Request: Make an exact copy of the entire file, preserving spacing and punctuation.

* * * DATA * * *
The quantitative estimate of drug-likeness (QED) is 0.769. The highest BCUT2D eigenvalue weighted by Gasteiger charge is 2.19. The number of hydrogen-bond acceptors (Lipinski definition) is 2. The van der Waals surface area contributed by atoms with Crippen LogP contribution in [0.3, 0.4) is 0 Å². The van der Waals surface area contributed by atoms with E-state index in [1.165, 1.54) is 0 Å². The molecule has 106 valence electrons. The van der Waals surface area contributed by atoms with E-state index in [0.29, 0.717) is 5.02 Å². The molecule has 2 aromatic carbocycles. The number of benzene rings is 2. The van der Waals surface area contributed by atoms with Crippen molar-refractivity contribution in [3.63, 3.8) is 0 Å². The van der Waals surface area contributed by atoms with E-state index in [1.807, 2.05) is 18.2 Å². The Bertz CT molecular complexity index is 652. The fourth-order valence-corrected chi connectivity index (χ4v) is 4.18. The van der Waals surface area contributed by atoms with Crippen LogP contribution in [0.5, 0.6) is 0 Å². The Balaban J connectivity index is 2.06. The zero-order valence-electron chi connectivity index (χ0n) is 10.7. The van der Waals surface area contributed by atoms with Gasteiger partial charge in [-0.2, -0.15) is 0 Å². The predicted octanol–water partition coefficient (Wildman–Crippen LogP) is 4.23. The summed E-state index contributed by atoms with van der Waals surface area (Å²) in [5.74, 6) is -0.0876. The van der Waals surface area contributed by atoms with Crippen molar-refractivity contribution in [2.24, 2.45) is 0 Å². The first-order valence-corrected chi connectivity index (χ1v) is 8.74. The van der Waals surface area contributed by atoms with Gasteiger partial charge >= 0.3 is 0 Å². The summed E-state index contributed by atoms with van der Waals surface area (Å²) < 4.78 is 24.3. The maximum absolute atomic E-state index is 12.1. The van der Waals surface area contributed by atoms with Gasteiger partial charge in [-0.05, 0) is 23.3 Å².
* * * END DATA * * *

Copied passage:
The quantitative estimate of drug-likeness (QED) is 0.769. The highest BCUT2D eigenvalue weighted by Gasteiger charge is 2.19. The number of hydrogen-bond acceptors (Lipinski definition) is 2. The van der Waals surface area contributed by atoms with Crippen LogP contribution in [0.3, 0.4) is 0 Å². The van der Waals surface area contributed by atoms with E-state index in [1.165, 1.54) is 0 Å². The molecule has 106 valence electrons. The van der Waals surface area contributed by atoms with E-state index in [0.29, 0.717) is 5.02 Å². The molecule has 2 aromatic carbocycles. The number of benzene rings is 2. The van der Waals surface area contributed by atoms with Crippen molar-refractivity contribution in [3.63, 3.8) is 0 Å². The van der Waals surface area contributed by atoms with E-state index in [1.807, 2.05) is 18.2 Å². The Bertz CT molecular complexity index is 652. The fourth-order valence-corrected chi connectivity index (χ4v) is 4.18. The van der Waals surface area contributed by atoms with Crippen LogP contribution in [0.5, 0.6) is 0 Å². The Balaban J connectivity index is 2.06. The zero-order valence-electron chi connectivity index (χ0n) is 10.7. The van der Waals surface area contributed by atoms with Gasteiger partial charge in [-0.2, -0.15) is 0 Å². The predicted octanol–water partition coefficient (Wildman–Crippen LogP) is 4.23. The summed E-state index contributed by atoms with van der Waals surface area (Å²) in [5.74, 6) is -0.0876. The van der Waals surface area contributed by atoms with Crippen molar-refractivity contribution in [2.24, 2.45) is 0 Å². The first-order valence-corrected chi connectivity index (χ1v) is 8.74. The van der Waals surface area contributed by atoms with Gasteiger partial charge >= 0.3 is 0 Å². The summed E-state index contributed by atoms with van der Waals surface area (Å²) < 4.78 is 24.3. The maximum absolute atomic E-state index is 12.1. The van der Waals surface area contributed by atoms with Gasteiger partial charge in [-0.05, 0) is 23.3 Å².